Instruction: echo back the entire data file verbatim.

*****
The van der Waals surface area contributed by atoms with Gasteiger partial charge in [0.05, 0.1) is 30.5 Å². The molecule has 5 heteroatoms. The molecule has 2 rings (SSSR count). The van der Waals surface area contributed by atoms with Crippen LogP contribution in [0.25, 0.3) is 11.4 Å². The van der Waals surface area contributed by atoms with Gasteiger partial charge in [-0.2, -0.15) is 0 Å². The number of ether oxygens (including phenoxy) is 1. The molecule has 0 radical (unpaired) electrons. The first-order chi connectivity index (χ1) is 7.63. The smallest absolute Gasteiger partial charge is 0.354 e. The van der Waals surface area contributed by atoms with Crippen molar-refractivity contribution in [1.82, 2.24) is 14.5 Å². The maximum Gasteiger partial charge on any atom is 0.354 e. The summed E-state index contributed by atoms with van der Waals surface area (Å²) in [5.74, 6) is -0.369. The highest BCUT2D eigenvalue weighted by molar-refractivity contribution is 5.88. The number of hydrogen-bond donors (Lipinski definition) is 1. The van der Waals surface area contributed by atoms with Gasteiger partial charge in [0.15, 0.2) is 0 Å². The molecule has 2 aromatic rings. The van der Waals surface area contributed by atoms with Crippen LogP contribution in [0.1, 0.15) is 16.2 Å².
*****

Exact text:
The van der Waals surface area contributed by atoms with Gasteiger partial charge in [0.05, 0.1) is 30.5 Å². The molecule has 5 heteroatoms. The molecule has 2 rings (SSSR count). The van der Waals surface area contributed by atoms with Crippen LogP contribution in [0.25, 0.3) is 11.4 Å². The van der Waals surface area contributed by atoms with Gasteiger partial charge in [-0.2, -0.15) is 0 Å². The number of ether oxygens (including phenoxy) is 1. The molecule has 0 radical (unpaired) electrons. The first-order chi connectivity index (χ1) is 7.63. The smallest absolute Gasteiger partial charge is 0.354 e. The van der Waals surface area contributed by atoms with Crippen molar-refractivity contribution in [1.82, 2.24) is 14.5 Å². The maximum Gasteiger partial charge on any atom is 0.354 e. The summed E-state index contributed by atoms with van der Waals surface area (Å²) in [5.74, 6) is -0.369. The highest BCUT2D eigenvalue weighted by molar-refractivity contribution is 5.88. The number of hydrogen-bond donors (Lipinski definition) is 1. The van der Waals surface area contributed by atoms with Gasteiger partial charge in [0.15, 0.2) is 0 Å². The molecule has 2 aromatic rings. The van der Waals surface area contributed by atoms with Crippen LogP contribution in [0.1, 0.15) is 16.2 Å².